Its the most milquetoast cultural phenomenon since Kenny G, Mad Men if even less happened and the characters were more repressed. Our man in LA watches the final episode and tries to make sense of a phenomenon
On Sunday night, PBS aired the final episode of Downton Abbey for the first time in the US. It was a highly anticipated occasion all over the nation, except at my house. Ive never seen a single second of Downton Abbey and was not planning to for the remainder of my time on this planet. So you can imagine how thrilled I was when my editor kindly requested I watch the finale and give my thoughts. At last, I could consider myself a part of the most milquetoast cultural phenomenon since Kenny G.
What I know about this show couldnt fill up a shot glass. I understand that it takes place in an English estate in between the world wars, that it follows the trials and tribulations of high-born occupants of said estate and their working-class servants. What I dont know is why Downton Abbey has amassed a fiercely loyal cult audience here in America. I hope that as the episode unspools, the veil will be lifted and I will have an epiphany of sorts, motivating me to go back and watch the whole series from the beginning. At the very least, I just want to understand what all the fuss is about. I am giving myself only one restriction: I cannot do any secondary research during the show. I have to figure out whats happening in the story on my own.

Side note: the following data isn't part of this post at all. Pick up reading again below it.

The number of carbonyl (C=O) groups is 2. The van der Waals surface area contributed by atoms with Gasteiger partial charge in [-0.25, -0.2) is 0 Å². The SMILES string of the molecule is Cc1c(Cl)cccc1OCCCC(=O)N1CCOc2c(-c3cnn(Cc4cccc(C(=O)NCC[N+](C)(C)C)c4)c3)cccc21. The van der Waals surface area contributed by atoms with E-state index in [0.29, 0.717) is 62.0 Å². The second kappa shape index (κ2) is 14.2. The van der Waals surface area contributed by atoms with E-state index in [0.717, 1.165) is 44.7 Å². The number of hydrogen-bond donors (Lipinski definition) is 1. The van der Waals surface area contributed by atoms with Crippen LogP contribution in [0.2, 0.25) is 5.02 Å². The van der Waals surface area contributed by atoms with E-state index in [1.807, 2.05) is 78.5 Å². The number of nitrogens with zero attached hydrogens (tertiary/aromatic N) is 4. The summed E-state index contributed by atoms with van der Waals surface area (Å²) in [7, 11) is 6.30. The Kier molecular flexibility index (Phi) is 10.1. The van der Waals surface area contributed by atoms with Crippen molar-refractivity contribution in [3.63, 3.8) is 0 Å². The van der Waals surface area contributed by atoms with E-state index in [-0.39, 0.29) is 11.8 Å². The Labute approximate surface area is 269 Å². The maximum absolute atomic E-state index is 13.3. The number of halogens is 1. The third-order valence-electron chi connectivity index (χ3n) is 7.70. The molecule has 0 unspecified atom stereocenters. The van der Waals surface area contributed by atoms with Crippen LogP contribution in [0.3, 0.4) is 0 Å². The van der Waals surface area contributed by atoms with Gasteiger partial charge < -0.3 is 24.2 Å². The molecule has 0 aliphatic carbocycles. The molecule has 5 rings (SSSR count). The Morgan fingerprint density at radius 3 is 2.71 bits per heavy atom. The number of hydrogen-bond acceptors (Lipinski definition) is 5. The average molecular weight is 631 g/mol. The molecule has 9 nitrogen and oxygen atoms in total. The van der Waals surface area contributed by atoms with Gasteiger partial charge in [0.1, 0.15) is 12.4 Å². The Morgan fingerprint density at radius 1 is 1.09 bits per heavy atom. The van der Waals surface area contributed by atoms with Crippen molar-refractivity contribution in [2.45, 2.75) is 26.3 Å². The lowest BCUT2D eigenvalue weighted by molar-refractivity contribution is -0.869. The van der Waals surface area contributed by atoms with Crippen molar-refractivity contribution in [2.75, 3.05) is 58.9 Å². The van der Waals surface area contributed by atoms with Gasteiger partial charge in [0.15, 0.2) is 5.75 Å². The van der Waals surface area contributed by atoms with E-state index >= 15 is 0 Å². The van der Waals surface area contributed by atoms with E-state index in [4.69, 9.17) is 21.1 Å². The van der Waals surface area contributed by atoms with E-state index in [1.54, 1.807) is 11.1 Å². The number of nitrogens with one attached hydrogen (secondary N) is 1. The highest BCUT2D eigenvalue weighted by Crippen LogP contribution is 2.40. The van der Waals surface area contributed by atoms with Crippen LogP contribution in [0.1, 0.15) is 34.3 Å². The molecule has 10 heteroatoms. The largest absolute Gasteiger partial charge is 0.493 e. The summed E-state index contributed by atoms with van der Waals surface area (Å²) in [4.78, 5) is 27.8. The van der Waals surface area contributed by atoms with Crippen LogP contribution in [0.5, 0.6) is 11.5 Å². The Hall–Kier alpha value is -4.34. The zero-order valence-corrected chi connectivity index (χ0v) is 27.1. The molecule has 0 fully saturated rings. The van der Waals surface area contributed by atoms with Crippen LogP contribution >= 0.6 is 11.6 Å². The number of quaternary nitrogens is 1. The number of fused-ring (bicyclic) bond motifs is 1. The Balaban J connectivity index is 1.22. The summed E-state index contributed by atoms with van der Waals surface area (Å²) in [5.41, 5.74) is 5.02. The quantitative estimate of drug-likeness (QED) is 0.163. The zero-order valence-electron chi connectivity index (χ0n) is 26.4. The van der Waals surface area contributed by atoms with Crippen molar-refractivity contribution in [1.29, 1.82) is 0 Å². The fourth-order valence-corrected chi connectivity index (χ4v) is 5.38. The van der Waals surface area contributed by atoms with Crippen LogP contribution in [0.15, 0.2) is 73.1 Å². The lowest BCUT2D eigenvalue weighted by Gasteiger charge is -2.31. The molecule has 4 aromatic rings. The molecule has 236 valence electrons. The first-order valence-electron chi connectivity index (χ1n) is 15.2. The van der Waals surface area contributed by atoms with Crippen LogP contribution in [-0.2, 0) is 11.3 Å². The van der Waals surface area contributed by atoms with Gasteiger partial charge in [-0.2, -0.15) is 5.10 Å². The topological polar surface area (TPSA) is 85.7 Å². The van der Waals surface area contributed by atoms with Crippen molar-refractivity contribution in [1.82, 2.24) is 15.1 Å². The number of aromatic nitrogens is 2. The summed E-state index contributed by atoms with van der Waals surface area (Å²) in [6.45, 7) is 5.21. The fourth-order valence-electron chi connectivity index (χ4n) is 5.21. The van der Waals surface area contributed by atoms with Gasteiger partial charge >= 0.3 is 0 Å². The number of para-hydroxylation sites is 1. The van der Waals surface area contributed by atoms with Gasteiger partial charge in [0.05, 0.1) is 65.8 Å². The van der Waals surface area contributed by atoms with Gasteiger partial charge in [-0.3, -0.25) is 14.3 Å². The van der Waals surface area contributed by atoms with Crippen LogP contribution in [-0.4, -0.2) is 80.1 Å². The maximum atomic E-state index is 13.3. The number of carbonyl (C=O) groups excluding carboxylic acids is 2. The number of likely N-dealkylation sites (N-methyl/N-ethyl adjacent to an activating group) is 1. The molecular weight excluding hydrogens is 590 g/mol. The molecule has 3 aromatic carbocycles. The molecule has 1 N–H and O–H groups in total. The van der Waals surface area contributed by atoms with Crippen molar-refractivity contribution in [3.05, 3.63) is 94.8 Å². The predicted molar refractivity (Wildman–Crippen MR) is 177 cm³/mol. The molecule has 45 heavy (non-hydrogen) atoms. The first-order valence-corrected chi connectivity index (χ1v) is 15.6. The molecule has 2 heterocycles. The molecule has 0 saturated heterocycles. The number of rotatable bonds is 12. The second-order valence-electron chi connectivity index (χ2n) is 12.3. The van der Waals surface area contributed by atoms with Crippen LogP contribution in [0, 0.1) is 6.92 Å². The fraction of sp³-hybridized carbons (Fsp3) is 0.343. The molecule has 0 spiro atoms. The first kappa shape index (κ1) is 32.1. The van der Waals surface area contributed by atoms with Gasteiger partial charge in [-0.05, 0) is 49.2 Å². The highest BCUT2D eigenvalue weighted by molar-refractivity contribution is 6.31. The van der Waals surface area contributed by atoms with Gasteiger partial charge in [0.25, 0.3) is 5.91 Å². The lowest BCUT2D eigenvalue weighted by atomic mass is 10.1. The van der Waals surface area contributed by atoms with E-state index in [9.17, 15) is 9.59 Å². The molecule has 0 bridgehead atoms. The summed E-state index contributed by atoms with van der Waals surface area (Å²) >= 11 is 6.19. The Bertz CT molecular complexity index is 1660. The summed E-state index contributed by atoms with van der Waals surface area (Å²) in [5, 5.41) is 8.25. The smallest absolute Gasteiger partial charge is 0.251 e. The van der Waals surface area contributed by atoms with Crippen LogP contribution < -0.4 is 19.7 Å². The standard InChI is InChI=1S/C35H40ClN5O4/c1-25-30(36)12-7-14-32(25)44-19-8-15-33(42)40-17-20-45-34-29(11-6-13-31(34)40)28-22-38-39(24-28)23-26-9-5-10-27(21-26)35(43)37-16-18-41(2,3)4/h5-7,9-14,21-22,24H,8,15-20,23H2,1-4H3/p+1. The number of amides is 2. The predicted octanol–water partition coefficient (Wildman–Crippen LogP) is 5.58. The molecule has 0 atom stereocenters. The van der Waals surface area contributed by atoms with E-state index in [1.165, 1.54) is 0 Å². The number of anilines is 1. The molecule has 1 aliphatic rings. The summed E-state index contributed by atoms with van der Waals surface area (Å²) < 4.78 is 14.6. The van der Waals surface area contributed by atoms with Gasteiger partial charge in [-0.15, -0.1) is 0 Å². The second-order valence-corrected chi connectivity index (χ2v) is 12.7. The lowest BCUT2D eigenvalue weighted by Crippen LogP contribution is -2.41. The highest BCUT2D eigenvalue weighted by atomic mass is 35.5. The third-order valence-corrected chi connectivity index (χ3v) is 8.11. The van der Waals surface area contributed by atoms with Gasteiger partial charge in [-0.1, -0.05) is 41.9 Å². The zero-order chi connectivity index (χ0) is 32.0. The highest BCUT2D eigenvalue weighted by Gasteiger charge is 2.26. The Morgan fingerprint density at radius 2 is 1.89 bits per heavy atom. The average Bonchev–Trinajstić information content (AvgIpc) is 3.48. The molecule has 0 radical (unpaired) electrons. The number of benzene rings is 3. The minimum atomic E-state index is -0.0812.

We open, as is customary, on the credits. Immediately, Im put off. Theres a quick shot of a table setting with two knives. Two knives? How many knives does one person really need? For some meals, I dont even use one knife, let alone two. With two knives, I feel like Leonardo from Teenage Mutant Ninja Turtles, which is not ideal, since Ive always been more of a Raphael kinda guy. Per my arbitrary rule, I cant Google anything during the show, so I havent the faintest idea why one would need two knives. Is one for butter and the other for cutting food? Is it a salad knife? Is it to stab a particularly officious party guest? Talk about a cliffhanger.
My first impression is that everyone speaks in exposition, declaring their intentions loudly and unsolicited. In particular, Matthew Goodes character routinely dredges up his decision to stop racing cars because of some accident that killed a character Ive never heard of in every social situation imaginable. I suppose this is not unlike the curious habit that citizens of Los Angeles have for prattling on about themselves in conversation. Ive retired from racing cars because I killed someone is the English equivalent of Im working on my screenplay, which instantly ingratiates Matthew Goode to me.
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